(Beyond Pesticides, November 5, 2008) The Environmental Protection Agency (EPA) acknowledged in a recent Federal Register Notice that antimicrobial pesticides in wide use are not adequately tested for their impacts on human health and the environment. Controversy surrounding the impacts of many antimicrobials in the environment has arisen in recent times to due to the prevalence of these chemicals in surface and drinking waters. Antimicrobials are defined by the EPA as â€śpesticides that are intended to (1) disinfect, sanitize, reduce, or mitigate growth or development of microbiological organisms, or (2) protect inanimate objects from contamination, fouling, or deterioration caused by bacteria, viruses, fungi, protozoa, algae, or slime.â€ť For this proposal, the EPA is using the term antimicrobials to collectively refer to antimicrobial pesticides, antifoulant coatings and paints, and wood preservatives. The use of the controversial antimicrobial, triclosan, in inanimate objects, such as plastic and textiles, would be covered by these regulations, while those personal care products with the very same ingredient would not, since they fall under Food and Drug Administration authority.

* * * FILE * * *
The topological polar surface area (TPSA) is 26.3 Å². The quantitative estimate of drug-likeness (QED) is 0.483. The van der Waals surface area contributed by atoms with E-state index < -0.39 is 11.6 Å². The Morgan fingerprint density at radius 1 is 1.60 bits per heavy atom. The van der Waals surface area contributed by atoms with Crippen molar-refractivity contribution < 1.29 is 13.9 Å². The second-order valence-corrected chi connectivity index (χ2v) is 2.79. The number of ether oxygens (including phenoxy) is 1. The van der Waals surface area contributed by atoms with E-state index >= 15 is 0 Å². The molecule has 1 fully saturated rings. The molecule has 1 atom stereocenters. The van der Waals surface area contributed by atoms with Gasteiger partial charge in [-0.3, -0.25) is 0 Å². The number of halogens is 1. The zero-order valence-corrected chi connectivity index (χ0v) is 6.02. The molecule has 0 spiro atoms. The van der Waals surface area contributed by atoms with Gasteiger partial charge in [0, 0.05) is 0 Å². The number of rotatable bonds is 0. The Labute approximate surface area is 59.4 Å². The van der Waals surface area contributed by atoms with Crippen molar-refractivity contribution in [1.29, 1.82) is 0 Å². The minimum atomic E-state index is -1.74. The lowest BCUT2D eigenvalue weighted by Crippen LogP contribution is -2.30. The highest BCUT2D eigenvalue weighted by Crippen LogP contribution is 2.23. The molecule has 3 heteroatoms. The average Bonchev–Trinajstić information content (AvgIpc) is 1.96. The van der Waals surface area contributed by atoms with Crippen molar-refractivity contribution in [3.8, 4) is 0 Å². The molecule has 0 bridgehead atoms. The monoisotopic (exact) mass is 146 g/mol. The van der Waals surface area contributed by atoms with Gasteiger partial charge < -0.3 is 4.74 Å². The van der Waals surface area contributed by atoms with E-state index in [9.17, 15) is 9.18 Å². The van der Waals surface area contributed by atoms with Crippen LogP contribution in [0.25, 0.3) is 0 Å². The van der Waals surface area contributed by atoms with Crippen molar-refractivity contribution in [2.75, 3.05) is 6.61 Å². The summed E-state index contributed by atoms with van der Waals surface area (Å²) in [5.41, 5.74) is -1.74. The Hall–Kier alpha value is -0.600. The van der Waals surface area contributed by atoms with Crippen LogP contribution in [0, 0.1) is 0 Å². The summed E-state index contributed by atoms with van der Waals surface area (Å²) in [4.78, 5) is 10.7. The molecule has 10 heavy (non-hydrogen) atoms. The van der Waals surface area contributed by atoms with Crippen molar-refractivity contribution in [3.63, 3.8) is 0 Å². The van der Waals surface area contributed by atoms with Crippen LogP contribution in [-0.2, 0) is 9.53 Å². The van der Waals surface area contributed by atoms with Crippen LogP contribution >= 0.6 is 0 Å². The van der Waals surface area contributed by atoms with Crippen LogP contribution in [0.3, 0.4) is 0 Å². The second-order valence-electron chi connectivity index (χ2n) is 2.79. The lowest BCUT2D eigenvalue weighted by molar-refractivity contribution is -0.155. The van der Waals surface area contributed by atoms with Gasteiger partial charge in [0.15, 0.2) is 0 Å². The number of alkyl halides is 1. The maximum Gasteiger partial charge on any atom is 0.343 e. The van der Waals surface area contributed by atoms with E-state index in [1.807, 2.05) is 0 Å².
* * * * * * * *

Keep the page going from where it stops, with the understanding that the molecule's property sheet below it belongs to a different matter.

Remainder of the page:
In the Federal Register last month, EPA, trying to play catch-up with the science while products continue in larger and larger numbers to incorporate the controversial antimicrobials, issues new and amended data requirements that will eventually address their down the drain fate. Environmental fate data for antimicrobials dominate these new requirements, especially pertaining to the discharge of these chemicals into waste water treatment plants from household sources. Antimicrobial chemicals are regulated by the EPA under the Federal Insecticide, Fungicide and Rodenticide Act (FIFRA).
There are nine new data requirements for antimicrobial pesticides and include: photo-degradation soil studies (for wood preservatives); 2 new exposures data requirements -soil residue dissipations and non-dietary ingestion exposure; activated sludge sorption isotherm study; ready biodegradability study; porous pot study; modified activated sludge; and respiration inhibition test.
These new rules are to now be required, once accepted, along with existing requirements, some of which have been updated or now explicitly required. Four of the new data requirements will inform a screening-level assessment on the fate of antimicrobials that reach a wastewater treatment plant, according to the proposal. â€śSince many antimicrobial pesticides are typically rinsed down the drain, EPA has considered the potential impacts of pesticides that are discharged into wastewater treatment plants,â€ť it states. Along with these requirements EPA also proposes to use modeling tools such as the Down the Drain Model with the Probabilistic Dilution Model (PDM) to assist in its environmental fate screening and assessment.